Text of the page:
When I was in 7th grade, my junior high school had just set up a “computer lab” with Tandy/RadioShack 80s known as TRaSh80s by classmates who were already personal computing buffs. My own computing experience was limited to a Commodore 64 system which I remember fondly today but mostly used to play Zork back in 1982. The lab in school was set up as part of a new curriculum meant to ensure that we all learned how to program – in BASIC.
This being the early Reagan administration, there were two social trends at work. First, a deep and hurtful recession at home and international anxiety about the rising star of Japan on the world economic stage. Competition from Japanese manufactured automobiles and consumer electronics were damaging American industry, and an increasingly anxious public worried about our national future. In a year’s time, “A Nation at Risk” would be unleashed on the public arena and a 30 year narrative of how our schools have failed us as a nation would take off. Learning computer programming was adopted by our suburban school district as response to that.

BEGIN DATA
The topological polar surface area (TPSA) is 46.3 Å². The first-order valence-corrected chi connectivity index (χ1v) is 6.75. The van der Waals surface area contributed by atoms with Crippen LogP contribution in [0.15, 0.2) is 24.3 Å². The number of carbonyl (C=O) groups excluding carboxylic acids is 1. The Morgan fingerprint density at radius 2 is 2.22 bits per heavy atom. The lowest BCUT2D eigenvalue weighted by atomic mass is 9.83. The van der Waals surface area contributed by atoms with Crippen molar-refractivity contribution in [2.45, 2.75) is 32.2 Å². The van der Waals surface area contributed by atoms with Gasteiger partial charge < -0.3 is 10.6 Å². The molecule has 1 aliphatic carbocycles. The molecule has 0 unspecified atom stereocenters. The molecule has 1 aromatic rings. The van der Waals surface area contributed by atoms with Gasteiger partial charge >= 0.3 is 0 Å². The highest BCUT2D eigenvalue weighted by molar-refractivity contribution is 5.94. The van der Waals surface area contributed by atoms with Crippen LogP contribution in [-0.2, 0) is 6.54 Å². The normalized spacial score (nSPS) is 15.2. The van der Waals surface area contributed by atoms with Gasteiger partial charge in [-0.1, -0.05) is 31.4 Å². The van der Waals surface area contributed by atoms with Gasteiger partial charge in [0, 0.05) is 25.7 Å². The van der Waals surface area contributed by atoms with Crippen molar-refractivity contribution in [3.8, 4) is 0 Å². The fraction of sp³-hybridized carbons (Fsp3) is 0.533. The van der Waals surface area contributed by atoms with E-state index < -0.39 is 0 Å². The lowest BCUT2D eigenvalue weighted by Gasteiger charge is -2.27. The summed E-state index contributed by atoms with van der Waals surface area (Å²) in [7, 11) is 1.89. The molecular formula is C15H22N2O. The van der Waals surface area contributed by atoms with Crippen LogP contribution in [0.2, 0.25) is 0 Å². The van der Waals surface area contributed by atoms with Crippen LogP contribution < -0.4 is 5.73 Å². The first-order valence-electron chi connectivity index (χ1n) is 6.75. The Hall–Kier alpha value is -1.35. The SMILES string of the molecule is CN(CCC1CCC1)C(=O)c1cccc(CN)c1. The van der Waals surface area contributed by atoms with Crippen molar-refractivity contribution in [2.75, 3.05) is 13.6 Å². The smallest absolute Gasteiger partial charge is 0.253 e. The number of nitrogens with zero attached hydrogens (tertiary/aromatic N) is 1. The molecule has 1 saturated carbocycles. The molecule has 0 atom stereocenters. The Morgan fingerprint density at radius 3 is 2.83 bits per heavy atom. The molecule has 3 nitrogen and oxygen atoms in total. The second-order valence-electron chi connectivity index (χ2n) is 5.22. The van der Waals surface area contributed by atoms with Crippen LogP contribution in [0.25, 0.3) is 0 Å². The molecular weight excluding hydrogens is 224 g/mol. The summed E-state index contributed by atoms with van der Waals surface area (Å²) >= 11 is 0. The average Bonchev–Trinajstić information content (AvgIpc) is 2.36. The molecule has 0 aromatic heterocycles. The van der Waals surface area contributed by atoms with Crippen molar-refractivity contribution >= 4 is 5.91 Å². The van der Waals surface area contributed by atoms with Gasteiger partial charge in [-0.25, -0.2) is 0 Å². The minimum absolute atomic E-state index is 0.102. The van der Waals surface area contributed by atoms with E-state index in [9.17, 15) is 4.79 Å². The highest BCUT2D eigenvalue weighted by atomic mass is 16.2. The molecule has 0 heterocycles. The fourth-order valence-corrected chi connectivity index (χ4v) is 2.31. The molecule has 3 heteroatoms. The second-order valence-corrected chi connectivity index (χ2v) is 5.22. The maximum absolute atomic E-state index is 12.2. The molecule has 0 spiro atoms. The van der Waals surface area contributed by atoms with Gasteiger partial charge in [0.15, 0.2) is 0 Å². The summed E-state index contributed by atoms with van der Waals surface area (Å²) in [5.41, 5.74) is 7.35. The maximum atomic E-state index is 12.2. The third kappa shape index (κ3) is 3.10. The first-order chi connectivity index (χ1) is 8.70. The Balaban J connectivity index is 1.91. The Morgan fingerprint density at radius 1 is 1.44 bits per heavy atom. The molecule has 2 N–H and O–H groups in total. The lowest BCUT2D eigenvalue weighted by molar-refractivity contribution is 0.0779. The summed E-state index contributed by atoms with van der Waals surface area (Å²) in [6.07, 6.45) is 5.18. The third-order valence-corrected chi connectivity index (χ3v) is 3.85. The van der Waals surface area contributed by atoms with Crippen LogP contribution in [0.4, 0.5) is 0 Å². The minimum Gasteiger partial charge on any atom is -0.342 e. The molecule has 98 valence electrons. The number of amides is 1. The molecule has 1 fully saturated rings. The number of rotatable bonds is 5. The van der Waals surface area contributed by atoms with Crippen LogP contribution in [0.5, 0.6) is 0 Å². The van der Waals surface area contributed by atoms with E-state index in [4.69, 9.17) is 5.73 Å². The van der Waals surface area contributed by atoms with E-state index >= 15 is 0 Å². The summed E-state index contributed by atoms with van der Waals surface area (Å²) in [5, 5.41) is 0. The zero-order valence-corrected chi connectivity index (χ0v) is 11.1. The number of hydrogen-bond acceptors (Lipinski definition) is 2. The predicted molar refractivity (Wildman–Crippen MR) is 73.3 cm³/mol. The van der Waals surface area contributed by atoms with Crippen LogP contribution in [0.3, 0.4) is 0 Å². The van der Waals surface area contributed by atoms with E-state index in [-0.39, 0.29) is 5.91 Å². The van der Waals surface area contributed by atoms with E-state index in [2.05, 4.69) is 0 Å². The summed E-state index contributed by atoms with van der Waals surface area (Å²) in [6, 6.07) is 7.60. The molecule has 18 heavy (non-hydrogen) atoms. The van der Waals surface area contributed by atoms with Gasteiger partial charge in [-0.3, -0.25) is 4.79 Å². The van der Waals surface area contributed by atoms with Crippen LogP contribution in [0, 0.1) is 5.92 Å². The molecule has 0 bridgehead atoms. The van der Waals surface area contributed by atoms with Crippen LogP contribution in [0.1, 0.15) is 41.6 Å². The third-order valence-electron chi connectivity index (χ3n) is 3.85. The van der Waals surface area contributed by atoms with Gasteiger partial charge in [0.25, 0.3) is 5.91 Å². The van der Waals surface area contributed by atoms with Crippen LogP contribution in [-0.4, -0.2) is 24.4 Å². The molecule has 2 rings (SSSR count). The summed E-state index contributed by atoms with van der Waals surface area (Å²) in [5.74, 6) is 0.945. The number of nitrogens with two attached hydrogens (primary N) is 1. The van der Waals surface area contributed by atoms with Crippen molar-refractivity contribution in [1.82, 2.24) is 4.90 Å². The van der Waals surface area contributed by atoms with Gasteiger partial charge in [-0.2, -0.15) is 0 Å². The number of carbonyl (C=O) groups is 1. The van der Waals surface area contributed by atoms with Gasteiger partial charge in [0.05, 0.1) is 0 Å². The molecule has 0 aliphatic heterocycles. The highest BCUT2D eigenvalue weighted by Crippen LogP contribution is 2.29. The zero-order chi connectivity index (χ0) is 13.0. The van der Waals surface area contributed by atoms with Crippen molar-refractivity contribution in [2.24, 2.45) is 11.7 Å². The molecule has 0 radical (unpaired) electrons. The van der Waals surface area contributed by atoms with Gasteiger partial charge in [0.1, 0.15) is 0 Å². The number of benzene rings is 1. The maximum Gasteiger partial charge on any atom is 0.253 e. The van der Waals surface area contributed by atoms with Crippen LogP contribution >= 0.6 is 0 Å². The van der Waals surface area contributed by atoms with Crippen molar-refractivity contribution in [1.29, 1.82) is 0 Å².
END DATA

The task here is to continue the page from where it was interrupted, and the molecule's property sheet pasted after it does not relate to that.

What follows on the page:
As I sat in front of a TRS-80, unhappily learning how to write lines of code that code could make my name scroll diagonally across the screen (I would have much rather have been in study hall re-reading “The Hobbit”), I commented to our teacher how useless this seemed. I was then given a short lecture on how in the future EVERYONE who HAVE to know how to program computers. If I wanted any chance at a productive life I would have to learn as well. In fact, it was my patriotic DUTY to learn how to make my name scroll diagonally across the computer screen. For a final rhetorical flare, I was asked if I really wanted Japan to take over everything?
I gave my teacher a good hard look. Then I looked around the lab, and I could see that a few of my classmates were intensely interested in what they were doing and appeared to be, absent his guidance, experimenting with their programs to see what they could make them do. I looked at him again.
“That’s not true,” I said. “In the future, there will be people who program computers and people who use computers, and they don’t all have to be the same person.”
We didn’t get along. Luckily, it was only a half year class. Ironically, the argument for more people learning to program is finally making a bit more sense with the advent of mobile computing platforms that allow people to design their own apps. Assuming that they want to. I’d still rather reread “The Hobbit”.
But the moral sticks with me today: be on the lookout for people telling you what “everyone” will need to do in the “future”. The odds are very good that they are trying to sell you something today.